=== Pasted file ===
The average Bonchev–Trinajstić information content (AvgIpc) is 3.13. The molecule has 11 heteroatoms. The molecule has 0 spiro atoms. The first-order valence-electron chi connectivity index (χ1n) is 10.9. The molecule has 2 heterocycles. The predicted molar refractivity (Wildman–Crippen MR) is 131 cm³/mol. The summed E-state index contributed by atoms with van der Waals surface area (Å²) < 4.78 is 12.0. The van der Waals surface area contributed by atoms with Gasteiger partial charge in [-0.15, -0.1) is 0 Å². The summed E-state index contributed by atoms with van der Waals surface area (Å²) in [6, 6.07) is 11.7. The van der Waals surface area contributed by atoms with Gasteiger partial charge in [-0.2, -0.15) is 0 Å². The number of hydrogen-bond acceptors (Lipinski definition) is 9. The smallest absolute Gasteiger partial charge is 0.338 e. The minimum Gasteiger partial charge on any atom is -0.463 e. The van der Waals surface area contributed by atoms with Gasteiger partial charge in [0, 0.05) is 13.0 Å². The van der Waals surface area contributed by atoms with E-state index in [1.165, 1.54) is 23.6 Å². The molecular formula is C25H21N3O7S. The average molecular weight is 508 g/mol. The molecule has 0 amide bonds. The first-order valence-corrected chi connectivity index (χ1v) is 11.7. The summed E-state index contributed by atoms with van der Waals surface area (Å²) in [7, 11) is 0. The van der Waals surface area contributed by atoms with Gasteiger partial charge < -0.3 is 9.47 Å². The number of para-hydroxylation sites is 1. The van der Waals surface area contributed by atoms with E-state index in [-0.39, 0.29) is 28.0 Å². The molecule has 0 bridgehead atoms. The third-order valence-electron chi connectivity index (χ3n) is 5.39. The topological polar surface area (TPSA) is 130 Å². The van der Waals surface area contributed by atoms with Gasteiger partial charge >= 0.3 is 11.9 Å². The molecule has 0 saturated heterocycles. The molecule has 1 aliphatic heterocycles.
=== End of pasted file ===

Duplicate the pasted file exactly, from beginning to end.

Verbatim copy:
The average Bonchev–Trinajstić information content (AvgIpc) is 3.13. The molecule has 11 heteroatoms. The molecule has 0 spiro atoms. The first-order valence-electron chi connectivity index (χ1n) is 10.9. The molecule has 2 heterocycles. The predicted molar refractivity (Wildman–Crippen MR) is 131 cm³/mol. The summed E-state index contributed by atoms with van der Waals surface area (Å²) < 4.78 is 12.0. The van der Waals surface area contributed by atoms with Gasteiger partial charge in [-0.15, -0.1) is 0 Å². The summed E-state index contributed by atoms with van der Waals surface area (Å²) in [6, 6.07) is 11.7. The van der Waals surface area contributed by atoms with Gasteiger partial charge in [-0.2, -0.15) is 0 Å². The number of hydrogen-bond acceptors (Lipinski definition) is 9. The smallest absolute Gasteiger partial charge is 0.338 e. The minimum Gasteiger partial charge on any atom is -0.463 e. The van der Waals surface area contributed by atoms with Gasteiger partial charge in [0, 0.05) is 13.0 Å². The van der Waals surface area contributed by atoms with E-state index in [1.165, 1.54) is 23.6 Å². The molecular formula is C25H21N3O7S. The average molecular weight is 508 g/mol. The molecule has 0 amide bonds. The first-order valence-corrected chi connectivity index (χ1v) is 11.7. The summed E-state index contributed by atoms with van der Waals surface area (Å²) in [7, 11) is 0. The van der Waals surface area contributed by atoms with Gasteiger partial charge < -0.3 is 9.47 Å². The number of para-hydroxylation sites is 1. The van der Waals surface area contributed by atoms with E-state index in [-0.39, 0.29) is 28.0 Å². The molecule has 0 bridgehead atoms. The third-order valence-electron chi connectivity index (χ3n) is 5.39. The topological polar surface area (TPSA) is 130 Å². The van der Waals surface area contributed by atoms with Gasteiger partial charge >= 0.3 is 11.9 Å². The molecule has 0 saturated heterocycles. The molecule has 1 aliphatic heterocycles.